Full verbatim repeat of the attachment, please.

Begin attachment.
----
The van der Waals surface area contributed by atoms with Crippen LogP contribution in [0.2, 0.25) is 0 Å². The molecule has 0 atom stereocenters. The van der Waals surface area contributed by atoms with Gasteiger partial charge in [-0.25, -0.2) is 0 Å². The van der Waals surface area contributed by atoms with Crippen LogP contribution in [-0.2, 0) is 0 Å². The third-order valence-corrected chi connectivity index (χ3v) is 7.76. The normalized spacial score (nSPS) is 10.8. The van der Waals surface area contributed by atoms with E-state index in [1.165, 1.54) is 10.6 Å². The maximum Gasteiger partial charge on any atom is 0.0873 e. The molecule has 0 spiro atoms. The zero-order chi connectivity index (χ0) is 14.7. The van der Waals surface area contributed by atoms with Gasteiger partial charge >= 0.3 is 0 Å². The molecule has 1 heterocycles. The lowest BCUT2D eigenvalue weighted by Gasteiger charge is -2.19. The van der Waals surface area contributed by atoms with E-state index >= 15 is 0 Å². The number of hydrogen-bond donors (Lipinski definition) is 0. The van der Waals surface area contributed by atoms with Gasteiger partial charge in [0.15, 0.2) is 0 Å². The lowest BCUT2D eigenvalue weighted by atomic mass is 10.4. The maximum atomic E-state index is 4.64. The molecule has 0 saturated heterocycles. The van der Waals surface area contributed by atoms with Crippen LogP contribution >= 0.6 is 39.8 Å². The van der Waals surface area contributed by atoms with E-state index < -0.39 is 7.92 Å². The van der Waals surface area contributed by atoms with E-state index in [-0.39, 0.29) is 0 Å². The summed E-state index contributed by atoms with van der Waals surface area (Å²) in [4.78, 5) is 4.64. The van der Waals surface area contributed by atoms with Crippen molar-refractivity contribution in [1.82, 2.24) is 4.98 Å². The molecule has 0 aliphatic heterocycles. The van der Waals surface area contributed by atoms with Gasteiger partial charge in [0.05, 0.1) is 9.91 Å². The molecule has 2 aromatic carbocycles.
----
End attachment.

The van der Waals surface area contributed by atoms with Crippen LogP contribution in [0.2, 0.25) is 0 Å². The molecule has 0 atom stereocenters. The van der Waals surface area contributed by atoms with Gasteiger partial charge in [-0.25, -0.2) is 0 Å². The van der Waals surface area contributed by atoms with Crippen LogP contribution in [-0.2, 0) is 0 Å². The third-order valence-corrected chi connectivity index (χ3v) is 7.76. The normalized spacial score (nSPS) is 10.8. The van der Waals surface area contributed by atoms with E-state index in [1.165, 1.54) is 10.6 Å². The maximum Gasteiger partial charge on any atom is 0.0873 e. The molecule has 0 spiro atoms. The zero-order chi connectivity index (χ0) is 14.7. The van der Waals surface area contributed by atoms with Gasteiger partial charge >= 0.3 is 0 Å². The molecule has 1 heterocycles. The lowest BCUT2D eigenvalue weighted by Gasteiger charge is -2.19. The van der Waals surface area contributed by atoms with E-state index >= 15 is 0 Å². The number of hydrogen-bond donors (Lipinski definition) is 0. The van der Waals surface area contributed by atoms with Gasteiger partial charge in [0.15, 0.2) is 0 Å². The lowest BCUT2D eigenvalue weighted by atomic mass is 10.4. The maximum atomic E-state index is 4.64. The molecule has 0 saturated heterocycles. The van der Waals surface area contributed by atoms with Crippen LogP contribution >= 0.6 is 39.8 Å². The van der Waals surface area contributed by atoms with E-state index < -0.39 is 7.92 Å². The van der Waals surface area contributed by atoms with E-state index in [-0.39, 0.29) is 0 Å². The summed E-state index contributed by atoms with van der Waals surface area (Å²) in [4.78, 5) is 4.64. The van der Waals surface area contributed by atoms with Crippen molar-refractivity contribution in [1.82, 2.24) is 4.98 Å². The molecule has 0 aliphatic heterocycles. The van der Waals surface area contributed by atoms with Gasteiger partial charge in [0.05, 0.1) is 9.91 Å². The molecule has 2 aromatic carbocycles.